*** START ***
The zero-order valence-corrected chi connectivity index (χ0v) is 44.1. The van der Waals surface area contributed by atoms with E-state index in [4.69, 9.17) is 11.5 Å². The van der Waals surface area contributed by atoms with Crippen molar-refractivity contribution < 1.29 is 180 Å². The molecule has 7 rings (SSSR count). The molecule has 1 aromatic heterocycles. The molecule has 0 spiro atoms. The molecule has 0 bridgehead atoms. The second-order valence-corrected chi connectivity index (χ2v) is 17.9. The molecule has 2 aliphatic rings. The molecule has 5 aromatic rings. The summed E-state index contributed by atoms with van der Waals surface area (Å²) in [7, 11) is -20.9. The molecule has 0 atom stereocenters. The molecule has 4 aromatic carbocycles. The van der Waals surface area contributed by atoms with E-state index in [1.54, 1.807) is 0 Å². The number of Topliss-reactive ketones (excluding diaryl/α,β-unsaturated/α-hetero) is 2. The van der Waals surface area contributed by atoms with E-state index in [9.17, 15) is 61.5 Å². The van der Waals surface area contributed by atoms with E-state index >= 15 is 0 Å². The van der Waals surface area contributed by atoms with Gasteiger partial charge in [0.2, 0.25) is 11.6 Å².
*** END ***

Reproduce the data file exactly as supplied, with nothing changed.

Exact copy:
The zero-order valence-corrected chi connectivity index (χ0v) is 44.1. The van der Waals surface area contributed by atoms with E-state index in [4.69, 9.17) is 11.5 Å². The van der Waals surface area contributed by atoms with Crippen molar-refractivity contribution < 1.29 is 180 Å². The molecule has 7 rings (SSSR count). The molecule has 1 aromatic heterocycles. The molecule has 0 spiro atoms. The molecule has 0 bridgehead atoms. The second-order valence-corrected chi connectivity index (χ2v) is 17.9. The molecule has 2 aliphatic rings. The molecule has 5 aromatic rings. The summed E-state index contributed by atoms with van der Waals surface area (Å²) in [7, 11) is -20.9. The molecule has 0 atom stereocenters. The molecule has 4 aromatic carbocycles. The van der Waals surface area contributed by atoms with E-state index in [1.54, 1.807) is 0 Å². The number of Topliss-reactive ketones (excluding diaryl/α,β-unsaturated/α-hetero) is 2. The van der Waals surface area contributed by atoms with E-state index in [9.17, 15) is 61.5 Å². The van der Waals surface area contributed by atoms with E-state index >= 15 is 0 Å². The van der Waals surface area contributed by atoms with Gasteiger partial charge in [0.2, 0.25) is 11.6 Å².